River deltas are created where large rivers reach the ocean and deposit their natural sediment load. Although they make up less than 0.5 percent of the Earth’s land area, deltas are highly productive, contributing over four percent of the global GDP and three percent of the global crop production, while being home to 5.5 percent of the world’s population.
Unfortunately, according to a new study led by Stanford University, river deltas are currently highly vulnerable to imminent environmental change, and the livelihoods of the millions of people living there may be at risk.
“It is often not rising seas, but sinking land due to human activities that puts coastal populations most at risk,” said study lead author Rafael Schmitt, a postdoctoral fellow in Environmental Management at Stanford. “Our research highlights that this relevant global risk is grossly understudied for all but very few coastal regions.”
Deltas are usually subject to various factors creating dynamic yet stable systems. For example, the sediment supplied from upstream river basins creates new land even if sea levels are rising, while also offsetting the effect that recent, unconsolidated delta land compacts continuously under its own weight.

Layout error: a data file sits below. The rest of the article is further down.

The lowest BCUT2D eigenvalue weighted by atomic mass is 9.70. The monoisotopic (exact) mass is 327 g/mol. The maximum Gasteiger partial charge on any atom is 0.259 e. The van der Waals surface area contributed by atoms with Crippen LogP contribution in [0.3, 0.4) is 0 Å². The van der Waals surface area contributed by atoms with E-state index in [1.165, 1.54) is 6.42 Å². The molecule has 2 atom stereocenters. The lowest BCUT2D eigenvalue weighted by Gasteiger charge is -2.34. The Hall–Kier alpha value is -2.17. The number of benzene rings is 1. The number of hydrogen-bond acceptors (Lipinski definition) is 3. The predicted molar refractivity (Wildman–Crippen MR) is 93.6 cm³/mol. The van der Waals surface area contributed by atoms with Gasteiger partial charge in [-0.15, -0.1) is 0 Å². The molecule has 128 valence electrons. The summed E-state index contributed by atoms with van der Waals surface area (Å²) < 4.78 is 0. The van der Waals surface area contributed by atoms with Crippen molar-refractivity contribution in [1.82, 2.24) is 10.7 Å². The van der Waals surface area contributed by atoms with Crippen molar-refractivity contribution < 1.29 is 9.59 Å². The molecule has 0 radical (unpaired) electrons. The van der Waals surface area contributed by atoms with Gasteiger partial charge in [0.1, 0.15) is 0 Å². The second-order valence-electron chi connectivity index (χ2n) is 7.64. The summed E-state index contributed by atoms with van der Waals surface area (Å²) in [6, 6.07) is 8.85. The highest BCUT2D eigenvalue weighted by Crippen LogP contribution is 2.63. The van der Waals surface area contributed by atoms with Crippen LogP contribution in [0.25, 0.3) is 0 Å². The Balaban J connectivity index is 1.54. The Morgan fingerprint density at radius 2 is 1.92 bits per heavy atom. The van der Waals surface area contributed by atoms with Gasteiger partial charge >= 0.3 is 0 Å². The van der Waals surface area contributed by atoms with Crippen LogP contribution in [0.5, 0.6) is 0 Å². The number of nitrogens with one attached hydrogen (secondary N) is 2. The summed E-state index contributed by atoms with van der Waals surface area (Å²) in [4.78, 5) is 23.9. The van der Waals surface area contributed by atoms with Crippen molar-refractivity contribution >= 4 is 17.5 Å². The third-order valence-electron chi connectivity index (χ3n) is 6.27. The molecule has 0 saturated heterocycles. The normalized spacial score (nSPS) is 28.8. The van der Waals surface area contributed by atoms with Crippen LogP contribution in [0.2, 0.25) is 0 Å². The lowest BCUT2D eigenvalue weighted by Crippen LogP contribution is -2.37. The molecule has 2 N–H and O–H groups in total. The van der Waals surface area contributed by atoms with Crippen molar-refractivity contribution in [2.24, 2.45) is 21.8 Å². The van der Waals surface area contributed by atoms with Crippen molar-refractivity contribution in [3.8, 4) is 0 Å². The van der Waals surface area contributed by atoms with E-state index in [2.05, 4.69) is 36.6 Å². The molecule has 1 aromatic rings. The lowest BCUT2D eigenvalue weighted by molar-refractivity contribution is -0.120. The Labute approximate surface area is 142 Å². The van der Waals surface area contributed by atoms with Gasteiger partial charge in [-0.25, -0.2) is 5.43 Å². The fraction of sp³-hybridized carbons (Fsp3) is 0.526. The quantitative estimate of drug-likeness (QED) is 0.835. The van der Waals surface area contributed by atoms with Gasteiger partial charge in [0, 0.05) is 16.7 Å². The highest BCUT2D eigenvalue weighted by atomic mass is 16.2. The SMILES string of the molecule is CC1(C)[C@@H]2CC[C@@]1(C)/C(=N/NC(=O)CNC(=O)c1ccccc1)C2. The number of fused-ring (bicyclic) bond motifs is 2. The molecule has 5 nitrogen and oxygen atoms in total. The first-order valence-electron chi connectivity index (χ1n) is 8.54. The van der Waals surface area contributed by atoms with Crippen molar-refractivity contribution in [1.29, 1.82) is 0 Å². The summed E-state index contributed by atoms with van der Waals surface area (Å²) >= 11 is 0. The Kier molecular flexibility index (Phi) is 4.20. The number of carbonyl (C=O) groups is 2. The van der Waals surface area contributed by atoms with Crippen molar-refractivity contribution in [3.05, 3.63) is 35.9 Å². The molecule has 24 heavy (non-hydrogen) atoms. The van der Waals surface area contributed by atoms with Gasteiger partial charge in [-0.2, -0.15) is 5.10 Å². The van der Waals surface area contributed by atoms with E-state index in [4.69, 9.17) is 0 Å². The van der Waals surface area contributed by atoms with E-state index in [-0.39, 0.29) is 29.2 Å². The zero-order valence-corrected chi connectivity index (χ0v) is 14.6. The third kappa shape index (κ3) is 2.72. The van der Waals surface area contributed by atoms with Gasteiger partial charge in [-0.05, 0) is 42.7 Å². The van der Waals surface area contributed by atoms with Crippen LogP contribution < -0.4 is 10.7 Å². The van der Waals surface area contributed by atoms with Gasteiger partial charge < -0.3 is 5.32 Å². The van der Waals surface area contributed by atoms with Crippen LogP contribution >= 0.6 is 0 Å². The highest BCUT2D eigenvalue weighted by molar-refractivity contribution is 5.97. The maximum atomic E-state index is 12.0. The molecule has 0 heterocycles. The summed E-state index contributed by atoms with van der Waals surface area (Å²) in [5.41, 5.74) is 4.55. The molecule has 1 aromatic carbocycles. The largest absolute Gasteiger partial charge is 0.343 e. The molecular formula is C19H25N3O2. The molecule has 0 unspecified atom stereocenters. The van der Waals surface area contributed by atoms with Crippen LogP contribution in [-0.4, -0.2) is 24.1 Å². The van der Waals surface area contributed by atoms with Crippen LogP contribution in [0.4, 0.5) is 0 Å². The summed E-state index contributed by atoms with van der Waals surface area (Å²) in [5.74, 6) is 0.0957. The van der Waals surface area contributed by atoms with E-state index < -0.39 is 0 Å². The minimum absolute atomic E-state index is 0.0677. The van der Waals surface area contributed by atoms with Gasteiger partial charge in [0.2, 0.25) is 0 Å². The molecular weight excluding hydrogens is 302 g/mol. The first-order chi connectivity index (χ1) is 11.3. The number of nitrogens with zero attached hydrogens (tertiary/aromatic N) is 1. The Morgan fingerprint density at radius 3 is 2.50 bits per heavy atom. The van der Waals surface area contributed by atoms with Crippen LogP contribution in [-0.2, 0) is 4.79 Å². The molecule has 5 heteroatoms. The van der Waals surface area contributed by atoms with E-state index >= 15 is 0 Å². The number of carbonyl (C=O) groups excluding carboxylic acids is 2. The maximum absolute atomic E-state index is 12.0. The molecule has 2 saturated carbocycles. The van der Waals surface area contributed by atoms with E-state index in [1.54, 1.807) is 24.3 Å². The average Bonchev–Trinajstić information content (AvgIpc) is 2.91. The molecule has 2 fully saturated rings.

However, since today river deltas are cut off from their natural sediment supply by human-made dams and reservoirs – and the small amount of sediment that still manages to reach deltas cannot spread due to artificial dikes and levees – all the processes that occur naturally in undisturbed deltas are out of balance.
Moreover, coastal vegetation is increasingly lost to make space for tourism and farmlands, while groundwater pumping and extraction of hydrocarbons creates subsidence (sinking of the ground caused by underground material movement).
Along with global sea level rise, these local factors lead to relative sea level rise, in which sinking lands amplify the effects of rising seas, possibly causing major parts of the world’s largest deltas to fall below sea level by the end of the century.
According to the experts, it is not sea level rise, but sinking land which puts deltas most at risk. Thus, while climate change mitigation remains important to curb global sea level rise, combating overuse of local natural resources in river deltas and their basins would likely provide greater and more immediate protection to deltas and their inhabitants.
The study is published in the journal One Earth.
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